Morris, Leon. The Gospel according to Matthew. Grand Rapids: Wm. B. Eerdmans, 1992.
“II. Preliminaries to Jesus’ Ministry, 3:1-4:11” pp. 50-79.
Morris identifies differences among the Gospel writers in the way John the Baptist introduces Jesus. “For Matthew the important thing is that the Baptist came prophesying the doom that awaited sinners and calling on his hearers to repent” (Morris 1992, 51). Matthew is not very concerned about chronology at this point, as this narrative immediately follows Jesus’ return from Egypt but is “in those days” (Morris 1992, 51). The wilderness is likely in the hills slightly east of the Jordan (Morris 1992, 52). John’s prophetic message is presented forcefully and requires a change of mind to what is good rather than what is bad (Morris 1992, 52). This requirement is based on the “kingdom of heaven,” a term Matthew uses synonymously with the “kingdom of God” (Morris 1992, 53). The kingdom points to a dynamic rule over people (Morris 1992, 53). The call is to prepare for the coming king.
Morris identifies John’s clothing and diet as rustic in nature (Morris 1992, 55) and observes that many people came to see and hear him. John’s characteristic was that of one baptizing, a term Morris, citing LSJ, defines as dipping or even drowning or sinking (Morris 1992, 55). Jews applied baptism to proselytes but John unexpectedly applied it to Jews (Morris 1992, 56).
Morris notes that Matthew links “Pharisees and Saducees” as one group, something only done in Acts 23:7 outside of Matthew. This likely indicated their opposition to Jesus, not their agreement in other areas (Morris 1992, 56). Morris does describe some of the distinctives of the two parties on pp. 56-57. What is important to Matthew is that these respected members of society came for repentance and baptism but that John recognized their repentance as superficial (Morris 1992, 57). John’s call is for repentance which results in a changed life (Morris 1992, 58). “John tells them that it is within God’s power to raise up privileged people at any time out of the most unpromising material” (Morris 1992, 59). God is able at any time to exclude people, even those descended from Abraham (Morris 1992, 60).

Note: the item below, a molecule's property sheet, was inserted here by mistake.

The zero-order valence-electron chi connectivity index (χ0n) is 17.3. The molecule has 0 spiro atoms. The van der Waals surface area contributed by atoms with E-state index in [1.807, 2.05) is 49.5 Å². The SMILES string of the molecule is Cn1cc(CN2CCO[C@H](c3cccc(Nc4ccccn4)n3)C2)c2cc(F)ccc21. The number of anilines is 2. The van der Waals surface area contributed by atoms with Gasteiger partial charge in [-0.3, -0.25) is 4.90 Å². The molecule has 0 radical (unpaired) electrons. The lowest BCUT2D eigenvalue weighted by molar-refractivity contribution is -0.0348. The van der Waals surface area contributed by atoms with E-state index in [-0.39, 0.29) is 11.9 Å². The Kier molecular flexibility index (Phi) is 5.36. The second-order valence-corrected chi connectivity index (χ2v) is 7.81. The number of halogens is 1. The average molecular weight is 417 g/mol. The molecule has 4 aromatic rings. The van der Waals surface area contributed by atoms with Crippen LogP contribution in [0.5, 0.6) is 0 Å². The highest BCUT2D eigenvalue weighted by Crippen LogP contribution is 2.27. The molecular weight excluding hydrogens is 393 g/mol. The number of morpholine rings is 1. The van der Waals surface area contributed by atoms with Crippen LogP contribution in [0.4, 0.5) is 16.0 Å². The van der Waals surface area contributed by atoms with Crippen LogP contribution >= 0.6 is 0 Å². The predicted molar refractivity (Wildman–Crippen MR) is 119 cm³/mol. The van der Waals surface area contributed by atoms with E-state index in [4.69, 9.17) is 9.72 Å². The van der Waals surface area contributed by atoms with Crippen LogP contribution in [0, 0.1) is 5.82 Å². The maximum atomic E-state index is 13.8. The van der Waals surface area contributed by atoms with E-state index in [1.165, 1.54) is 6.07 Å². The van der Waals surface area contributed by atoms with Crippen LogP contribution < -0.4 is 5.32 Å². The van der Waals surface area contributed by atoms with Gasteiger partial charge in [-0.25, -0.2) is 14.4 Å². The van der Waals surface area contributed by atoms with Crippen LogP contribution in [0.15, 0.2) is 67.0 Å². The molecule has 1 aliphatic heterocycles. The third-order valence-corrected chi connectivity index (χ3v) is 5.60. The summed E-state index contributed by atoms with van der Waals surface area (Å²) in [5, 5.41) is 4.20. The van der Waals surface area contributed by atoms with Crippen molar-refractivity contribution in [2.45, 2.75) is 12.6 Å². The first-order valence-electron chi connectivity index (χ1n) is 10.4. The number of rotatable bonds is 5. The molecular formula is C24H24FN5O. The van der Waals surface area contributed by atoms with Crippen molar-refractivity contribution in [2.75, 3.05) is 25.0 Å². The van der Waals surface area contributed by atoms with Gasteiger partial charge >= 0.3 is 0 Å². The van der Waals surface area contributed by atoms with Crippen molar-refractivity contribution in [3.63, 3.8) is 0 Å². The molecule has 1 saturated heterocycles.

The contrast between John’s baptism and Jesus’ work is enormous. John considers himself not even worthy to be a slave of Jesus. “John at the very least is saying that Jesus’ baptism is no mere ritual affair, but one that involves the effective gift of the Spirit” (Morris 1992, 61). This is something John could never accomplish. Jesus is much greater than John. Jesus will complete the judgment on sin by separating wheat from chaff (Morris 1992, 62).
Morris identifies Matthew 3:13-17 as distinct enough that in its content it would be independent of the passage in the other Gospels (Morris 1992, 63). The discussion between Jesus and John about baptism is very emphatic (Morris 1992, 64). After debating possible understandings of “to fulfill all righteousness” Morris decides Jesus is most likely indicating solidarity with sinful man (Morris 1992, 65). The appearance of the Holy Spirit and the voice of the Father affirm that God is present, bringing peace and favor (Morris 1992, 67).
After Jesus’ baptism, Matthew presents the start of Jesus’ public ministry (Morris 1992, 69). Morris observes that there are shorter temptation narratives in Mark and Luke. There are various alterations in the accounts, but they share one source. “The account must go back to Jesus himself: nobody else was present when the temptations took place” (Morris 1992, 70). Morris does not see the reason for the temptations as proving to Jesus that he is the Son of God. He did not seem to in doubt of this in any way (Morris 1992, 70). The temptations seem to have been aimed at identifying how Jesus would live as the Son of God on earth. His solution to this difficulty is to live according to the Scripture (Morris 1992, 70).
Morris considers that this temptation of Jesus could not have been God the Father tempting him, as God does not tempt people. At issue was Satan tempting Jesus to deny the Father or even his own deity (Morris 1992, 71). The fasting accompanying the prayer was typical. Morris suggests that the forty day period was reminiscent of Moses.
The conditional statement used by Satan, “If you are the Son of God,” assumes the case to be so. The temptation is not whether Jesus is the Son of God. It rather pertains to what he will do with the fact that he is the Son of God. Jesus’ refusal tells us something of his mission. “He had come to take a lowly place and in the end die on a cross to save others; to use his powers to satisfy personal needs would be to deny all this” (Morris 1992, 73-74). Jesus’ response indicates that it is all Scripture which is profitable (Morris 1992, 74). It comes from the inside of God’s being and is beneficial to all our lives.
The second temptation, that of throwing himself off the top of the temple, likewise admits the condition that Jesus is the Son of God (Morris 1992, 75). Jesus’ response rejects the idea of manipulating God for our own protection or honor (Morris 1992, 76).
The third temptation is that Jesus, by worshiping Satan, would ultimately rule the world. To do this would be “to accord to the evil one the place that belongs to God alone” (Morris 1992, 77). Jesus’ rejection of this idea is in the most emphatic terms.